At Bayern in the second leg of the semifinals, we saw Messi drop deeper and facilitate the play for Suarez and Neymar to finish their goals. Those assists of course came after his two transcendent goals in the first leg late in the match when it looked like Pep Guardiola would miraculously manufacture a 0-0 result.
Suarez gives Messi space vertically and Neymar stretches the other side of the pitch horizontally. These three players have the individual quality to run an XI entirely on their own, but they still somehow have found a way to become even greater than the sum of their parts.
Messi didn’t score in the Champions League Final as he did a week earlier in the Copa del Rey, but he initiated both goals of consequence; playing a diagonal ball from right to left the unlocked the Juventus’ defense and a second very direct in which his take on just outside the area. Messi remains capable of dribbling through an entire side the way he did against Athletic, but his legs only allow for so many of those per match and per season as he ages.
That mesmerizing, once a generation dribbling part of his game will slowly but steadily go extinct over the next few years the way LeBron’s dunks become more infrequent, but triple threat Messi where he can dribble, shoot or pass will age exceptionally well within this new Barcelona identity. That’s the big picture perspective; Messi did complete 10 of 16 take-ons against Juve after all.
Barcelona played far more direct this season, but Luis Enrique was right in his prediction that it was simply “nuances that enrich our approach” rather than a complete abandonment of the foundation of the club. The first goal of the Champions League Final was an old school Barça goal in which nine out of their 10 outfielders touched the ball eventually culminating in a score for Ivan Rakitic. This was vintage Tiki Taka, passing the ball around until the defense falls down and Barcelona walks the ball into goal.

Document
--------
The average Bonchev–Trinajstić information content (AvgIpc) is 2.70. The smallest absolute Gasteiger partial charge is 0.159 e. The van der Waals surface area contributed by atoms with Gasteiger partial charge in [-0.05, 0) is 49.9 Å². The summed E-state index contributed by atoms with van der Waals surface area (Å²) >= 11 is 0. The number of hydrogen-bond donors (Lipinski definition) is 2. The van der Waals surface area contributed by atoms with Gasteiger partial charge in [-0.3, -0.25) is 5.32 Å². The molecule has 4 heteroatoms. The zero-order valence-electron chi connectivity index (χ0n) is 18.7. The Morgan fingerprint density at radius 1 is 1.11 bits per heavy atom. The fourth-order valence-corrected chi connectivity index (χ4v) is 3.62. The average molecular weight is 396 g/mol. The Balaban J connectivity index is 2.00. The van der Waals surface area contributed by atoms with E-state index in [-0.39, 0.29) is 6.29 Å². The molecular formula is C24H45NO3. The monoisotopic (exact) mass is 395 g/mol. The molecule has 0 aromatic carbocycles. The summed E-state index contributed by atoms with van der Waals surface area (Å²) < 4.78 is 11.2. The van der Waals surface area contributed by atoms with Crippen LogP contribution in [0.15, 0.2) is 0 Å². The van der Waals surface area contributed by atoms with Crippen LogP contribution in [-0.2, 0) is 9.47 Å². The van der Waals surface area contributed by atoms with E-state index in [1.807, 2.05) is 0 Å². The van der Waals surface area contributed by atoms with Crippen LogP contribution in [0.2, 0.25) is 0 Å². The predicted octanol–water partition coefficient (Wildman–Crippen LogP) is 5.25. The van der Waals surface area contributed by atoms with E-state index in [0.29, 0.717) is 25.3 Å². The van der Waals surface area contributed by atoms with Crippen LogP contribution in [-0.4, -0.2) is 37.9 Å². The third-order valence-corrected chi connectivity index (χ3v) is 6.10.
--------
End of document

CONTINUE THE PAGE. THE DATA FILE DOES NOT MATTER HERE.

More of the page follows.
The second goal represented the future of Barcelona; Rakitic to Messi near midfield, Messi dribbles it to the edge of the box for a shot on goal and Suarez (with Rakitic there as well) smashes the rebound into the back of net.
In Xavi’s final match with Barcelona, all three goals were scored by players acquired by the club in the past two seasons for a combined cost of nearly €200 million. La Masia products remain (five technically started, though Pique and Jordi Alba left and were brought back home via transfer), but not in the same quantity as 2011. Spain may still be the richest land of midfielders, but both Barcelona and Real Madrid have their own invaluable Croatian. It’s no longer just the attacking players who are being outsourced.
The favorite derisive criticism of the Pep-era Barcelona clubs was that they only possessed one way of beating you. That was always true yet not quite because Messi could always just slalom through any defense in an instant. Barcelona is now bigger, faster, stronger and more athletic in attack and in defense. They are more organized in defense, no longer aggressively pressing as high and are no longer as vulnerable to set pieces, as possession of the ball is no longer their best defense.
The two goals above show how Barcelona can beat you both ways with equal ease and that will make Barcelona the favorite in every competition for as long as Messi, Suarez and Neymar remain in their primes, which should be several more seasons as they’re nearly 28, 28 and 23 respectively. Neymar scored a final goal at the very end of the final for the trio to finish the season with 122.
Barcelona has created and mastered a new language of greatness that can dismantle any club in the world in a number of different credible ways, embracing the currency of counterattacking and knowing their South American trio has the creativity and explosiveness to overwhelm and dominate.